A function $f: A^* \to A^*$ is regularity-preserving if, for each regular language $L$ of $A^*$, the language $f^{-1}(L)$ is regular. I think I have a proof, as a consequence of more general results, that the function defined by $$ f(a_1 \dotsm a_n) = a_1(a_1a_2)(a_1a_2a_3)\ \dotsm\ (a_1 \dotsm a_n) $$ is regularity-preserving. If this result is correct, could someone provide an elementary proof?


Here is a proposition for an elementary proof:

Let $\mathcal A=(A,Q,q_0,F,\delta)$ be a DFA for $L$, we want to build a DFA $\mathcal A'=(A,Q',q_0',F',\delta')$ for $f^{-1}(L)$. Intuitively, when reading a word $u$, $\mathcal A'$ will remember the state reached in $\mathcal A$ by $f(u)$, together with the action of $u$ on all states of $\mathcal A$. More formally, we take:

  • $Q'=Q\times Q^Q$
  • $q_0'=(q_0,\mathit{id})$
  • $F'=F\times Q^Q$
  • $\delta_a'(p,g)=(\delta_a(g(p)),\delta_a\circ g)$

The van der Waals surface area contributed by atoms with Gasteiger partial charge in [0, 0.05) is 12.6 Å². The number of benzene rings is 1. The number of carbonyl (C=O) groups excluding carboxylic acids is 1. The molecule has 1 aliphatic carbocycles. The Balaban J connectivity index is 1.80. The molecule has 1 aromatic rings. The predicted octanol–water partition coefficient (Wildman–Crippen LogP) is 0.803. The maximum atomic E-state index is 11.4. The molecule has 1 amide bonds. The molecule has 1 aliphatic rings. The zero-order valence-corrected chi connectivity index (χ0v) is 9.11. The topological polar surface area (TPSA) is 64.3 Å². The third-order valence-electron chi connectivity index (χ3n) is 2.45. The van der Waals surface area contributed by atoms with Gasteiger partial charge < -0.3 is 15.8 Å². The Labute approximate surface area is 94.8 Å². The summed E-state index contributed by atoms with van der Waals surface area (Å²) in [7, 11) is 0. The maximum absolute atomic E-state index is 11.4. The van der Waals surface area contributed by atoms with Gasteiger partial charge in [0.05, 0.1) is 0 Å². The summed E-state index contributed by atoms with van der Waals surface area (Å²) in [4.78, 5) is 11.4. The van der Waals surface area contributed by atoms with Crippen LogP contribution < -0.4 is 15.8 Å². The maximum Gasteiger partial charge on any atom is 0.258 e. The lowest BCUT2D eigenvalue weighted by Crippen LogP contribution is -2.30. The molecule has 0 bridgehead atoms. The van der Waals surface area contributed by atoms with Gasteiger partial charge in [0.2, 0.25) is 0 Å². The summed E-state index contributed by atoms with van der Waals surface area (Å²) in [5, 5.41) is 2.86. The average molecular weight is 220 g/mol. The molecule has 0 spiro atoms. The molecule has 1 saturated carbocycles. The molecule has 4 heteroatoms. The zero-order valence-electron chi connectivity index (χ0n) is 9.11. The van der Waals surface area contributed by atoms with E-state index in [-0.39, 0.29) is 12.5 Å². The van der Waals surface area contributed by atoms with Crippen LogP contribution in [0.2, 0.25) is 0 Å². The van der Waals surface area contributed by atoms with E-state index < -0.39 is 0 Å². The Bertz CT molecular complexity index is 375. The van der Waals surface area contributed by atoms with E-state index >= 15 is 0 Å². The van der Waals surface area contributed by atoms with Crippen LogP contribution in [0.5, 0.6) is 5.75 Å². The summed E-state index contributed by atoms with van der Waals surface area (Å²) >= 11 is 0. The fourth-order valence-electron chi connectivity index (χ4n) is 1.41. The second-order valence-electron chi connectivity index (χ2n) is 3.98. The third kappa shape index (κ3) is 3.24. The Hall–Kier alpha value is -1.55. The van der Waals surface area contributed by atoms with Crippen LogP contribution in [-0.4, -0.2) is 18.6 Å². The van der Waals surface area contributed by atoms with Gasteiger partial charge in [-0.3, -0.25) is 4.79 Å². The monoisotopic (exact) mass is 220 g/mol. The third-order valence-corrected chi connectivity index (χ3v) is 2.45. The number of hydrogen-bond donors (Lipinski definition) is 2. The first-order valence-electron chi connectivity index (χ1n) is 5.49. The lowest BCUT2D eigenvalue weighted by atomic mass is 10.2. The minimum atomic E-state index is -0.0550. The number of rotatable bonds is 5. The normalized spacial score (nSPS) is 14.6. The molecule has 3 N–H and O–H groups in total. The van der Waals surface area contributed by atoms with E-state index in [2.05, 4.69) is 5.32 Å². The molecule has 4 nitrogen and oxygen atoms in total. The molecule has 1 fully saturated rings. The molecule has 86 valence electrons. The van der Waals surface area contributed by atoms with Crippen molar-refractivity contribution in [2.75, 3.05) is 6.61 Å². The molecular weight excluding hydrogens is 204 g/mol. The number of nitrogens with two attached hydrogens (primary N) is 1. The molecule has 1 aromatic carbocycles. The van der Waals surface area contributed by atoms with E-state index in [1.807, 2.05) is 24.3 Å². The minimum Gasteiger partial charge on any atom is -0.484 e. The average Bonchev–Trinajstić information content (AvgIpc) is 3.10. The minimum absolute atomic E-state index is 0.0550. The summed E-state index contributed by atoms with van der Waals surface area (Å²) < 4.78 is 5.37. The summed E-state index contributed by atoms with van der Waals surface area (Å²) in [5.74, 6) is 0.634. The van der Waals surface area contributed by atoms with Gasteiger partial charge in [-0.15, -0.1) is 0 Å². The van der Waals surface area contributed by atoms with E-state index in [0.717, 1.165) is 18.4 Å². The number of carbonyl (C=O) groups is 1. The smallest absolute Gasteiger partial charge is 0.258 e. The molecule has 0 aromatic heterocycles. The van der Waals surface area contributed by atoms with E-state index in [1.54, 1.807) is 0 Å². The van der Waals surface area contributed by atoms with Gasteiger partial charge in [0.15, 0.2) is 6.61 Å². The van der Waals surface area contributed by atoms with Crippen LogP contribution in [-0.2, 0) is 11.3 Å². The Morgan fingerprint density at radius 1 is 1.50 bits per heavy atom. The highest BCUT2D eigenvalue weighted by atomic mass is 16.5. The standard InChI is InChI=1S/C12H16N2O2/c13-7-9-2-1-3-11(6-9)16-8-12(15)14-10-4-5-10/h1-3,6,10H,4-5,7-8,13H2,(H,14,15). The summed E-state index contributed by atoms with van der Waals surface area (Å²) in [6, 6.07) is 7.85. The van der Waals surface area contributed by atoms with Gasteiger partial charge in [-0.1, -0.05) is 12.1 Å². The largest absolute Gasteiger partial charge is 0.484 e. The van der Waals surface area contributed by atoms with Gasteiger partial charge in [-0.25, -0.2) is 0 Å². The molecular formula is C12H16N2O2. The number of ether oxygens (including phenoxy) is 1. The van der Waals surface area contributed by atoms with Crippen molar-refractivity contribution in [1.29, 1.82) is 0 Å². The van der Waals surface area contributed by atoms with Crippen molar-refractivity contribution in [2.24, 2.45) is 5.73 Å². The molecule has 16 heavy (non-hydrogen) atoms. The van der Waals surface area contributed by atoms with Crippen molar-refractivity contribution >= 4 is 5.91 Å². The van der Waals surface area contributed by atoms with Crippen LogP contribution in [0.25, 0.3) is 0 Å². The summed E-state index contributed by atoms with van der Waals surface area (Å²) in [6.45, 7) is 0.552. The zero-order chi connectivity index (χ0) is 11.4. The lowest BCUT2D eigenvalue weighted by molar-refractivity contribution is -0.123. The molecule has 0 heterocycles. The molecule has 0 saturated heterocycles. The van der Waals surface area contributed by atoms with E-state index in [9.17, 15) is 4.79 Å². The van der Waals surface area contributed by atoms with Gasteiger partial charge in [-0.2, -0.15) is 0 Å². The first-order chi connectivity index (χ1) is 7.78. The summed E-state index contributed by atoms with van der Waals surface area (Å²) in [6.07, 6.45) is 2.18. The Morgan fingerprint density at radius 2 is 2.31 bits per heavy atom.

Where $\delta_a:Q\to Q$ is the transition function associated with a letter $a$.

This ensures that after reading a word $u$, the first component of the state of $\mathcal A'$ gives the state reached by $\mathcal A$ on $f(u)$.

  • $\begingroup$ @Denis how is the function g defined? $\endgroup$ – Hermann Gruber Apr 16 at 19:19
  • 1
    $\begingroup$ @Hermann: $g$ is the second component of the current state: from any state $(p,g)$, reading letter $a$, we go to the state $(\delta_a(g(p)),\delta_a\circ g)$. $\endgroup$ – Denis Apr 16 at 19:26

Your Answer

By clicking “Post Your Answer”, you agree to our terms of service, privacy policy and cookie policy

Not the answer you're looking for? Browse other questions tagged or ask your own question.